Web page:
Crowe Bar: Professor Tasman Crowe and Marine Protected Areas
On the night of the “Love Your Coast” Photography Awards, Minister Eoghan Murphy announced Professor Tasman Crowe, Director of the UCD Earth Institute and Associate Dean of Science in UCD, as the chair of a new advisory group for the expansion of Ireland’s existing network of Marine Protected Areas (MPAs). A target of the UN Sustainable Development Goal (SDG) 14 is the expansion of the MPA network. Through the EU, Ireland has also committed to the UN Convention of Biological Diversity (CBD) to meet the internationally agreed target of having a minimum of 10% protection of marine areas.
The ‘Our Ocean Wealth’ Integrated Marine Plan states that: “[Our Coastline] has a network of protected sites, designated under European and national legislation for the species and/or habitats (e.g. estuaries, Saltmarshes, inlets, and bays) that occur within them” and that Our Ocean Wealth includes “130 sites designated as Special Areas of Conservation (SACs) under the EU Habitats Directive for marine or coastal habitats and species”. However, this figure includes many SACs for which purely terrestrial, albeit coastal, habitats are the areas of interest. SACs are also designated for both seal species and several cetaceans commonly found in Irish waters.
Minister Murphy stated that he intends to bring forth primary legislation to designate Marine Protected Areas in 2020. He mentioned, “This will be an important focus of my Department’s work in the coming months and years and is central to our implementation of the Marine Strategy Framework Directive, the OSPAR Convention, our commitments under the UN Sustainable Development Goals, and the UN Convention on Biological Diversity”.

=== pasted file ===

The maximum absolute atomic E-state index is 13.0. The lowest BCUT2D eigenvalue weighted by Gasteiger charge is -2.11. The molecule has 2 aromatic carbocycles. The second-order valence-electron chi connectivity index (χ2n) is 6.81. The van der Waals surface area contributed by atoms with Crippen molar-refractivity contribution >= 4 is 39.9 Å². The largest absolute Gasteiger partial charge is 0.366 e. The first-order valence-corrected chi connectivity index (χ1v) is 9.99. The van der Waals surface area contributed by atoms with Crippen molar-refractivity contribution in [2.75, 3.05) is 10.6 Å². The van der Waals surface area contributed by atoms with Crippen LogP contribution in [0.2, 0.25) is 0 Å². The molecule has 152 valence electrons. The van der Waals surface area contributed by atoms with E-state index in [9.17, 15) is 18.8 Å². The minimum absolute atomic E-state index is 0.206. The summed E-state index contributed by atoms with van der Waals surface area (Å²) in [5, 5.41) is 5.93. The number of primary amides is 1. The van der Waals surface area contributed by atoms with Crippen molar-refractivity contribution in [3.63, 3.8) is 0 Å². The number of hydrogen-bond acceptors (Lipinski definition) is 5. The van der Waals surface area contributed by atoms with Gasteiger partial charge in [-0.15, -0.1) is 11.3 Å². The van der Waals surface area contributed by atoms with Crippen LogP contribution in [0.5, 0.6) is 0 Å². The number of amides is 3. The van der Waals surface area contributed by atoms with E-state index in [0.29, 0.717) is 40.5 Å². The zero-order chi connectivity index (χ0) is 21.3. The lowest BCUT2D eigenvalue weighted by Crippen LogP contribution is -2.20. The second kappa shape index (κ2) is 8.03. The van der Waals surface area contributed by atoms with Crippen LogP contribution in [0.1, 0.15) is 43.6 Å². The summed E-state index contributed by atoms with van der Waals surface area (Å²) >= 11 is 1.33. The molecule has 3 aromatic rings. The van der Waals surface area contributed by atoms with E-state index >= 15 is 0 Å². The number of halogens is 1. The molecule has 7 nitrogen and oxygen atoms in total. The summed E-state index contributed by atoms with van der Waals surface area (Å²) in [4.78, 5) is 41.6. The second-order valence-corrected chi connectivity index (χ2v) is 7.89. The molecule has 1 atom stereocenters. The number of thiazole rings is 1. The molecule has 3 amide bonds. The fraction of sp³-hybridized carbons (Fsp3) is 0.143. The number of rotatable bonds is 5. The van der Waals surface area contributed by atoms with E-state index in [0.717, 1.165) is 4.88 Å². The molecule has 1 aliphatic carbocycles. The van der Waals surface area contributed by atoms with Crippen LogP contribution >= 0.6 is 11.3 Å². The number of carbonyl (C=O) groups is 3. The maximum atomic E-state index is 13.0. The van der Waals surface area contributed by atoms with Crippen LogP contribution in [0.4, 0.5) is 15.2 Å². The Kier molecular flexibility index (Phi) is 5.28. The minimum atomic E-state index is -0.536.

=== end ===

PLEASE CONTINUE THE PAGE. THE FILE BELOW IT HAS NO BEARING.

Professor Crowe’s research focuses on the effects of natural and anthropogenic processes on marine biodiversity, ecosystem functioning, and ecosystem services. Recently, Professor Crowe has created a global atlas of the environmental risk of marinas on water quality by applying the Marina Environmental Risk Assessment (MERA) procedure. Moreover, the Irish Research Council (IRC) has funded his proposal for an eco-engineering approach to maximizing macroalgal diversity and ecosystem function on coastal infrastructure.
The new expert group will work on reviewing existing protection measures and advising the minister on the process of creating MPAs. This group will also consider the gaps in existing legislation to underpin such a network. It is expected that the work will take some six months and culminate in an expert report with recommendations feeding into the development of new legislation. The expansion of our MPAs will play a role in reducing the effects of climate change and this will ensure that the marine ecosystems remain healthy and resilient.
Soundharya Kumaresan – Science Writer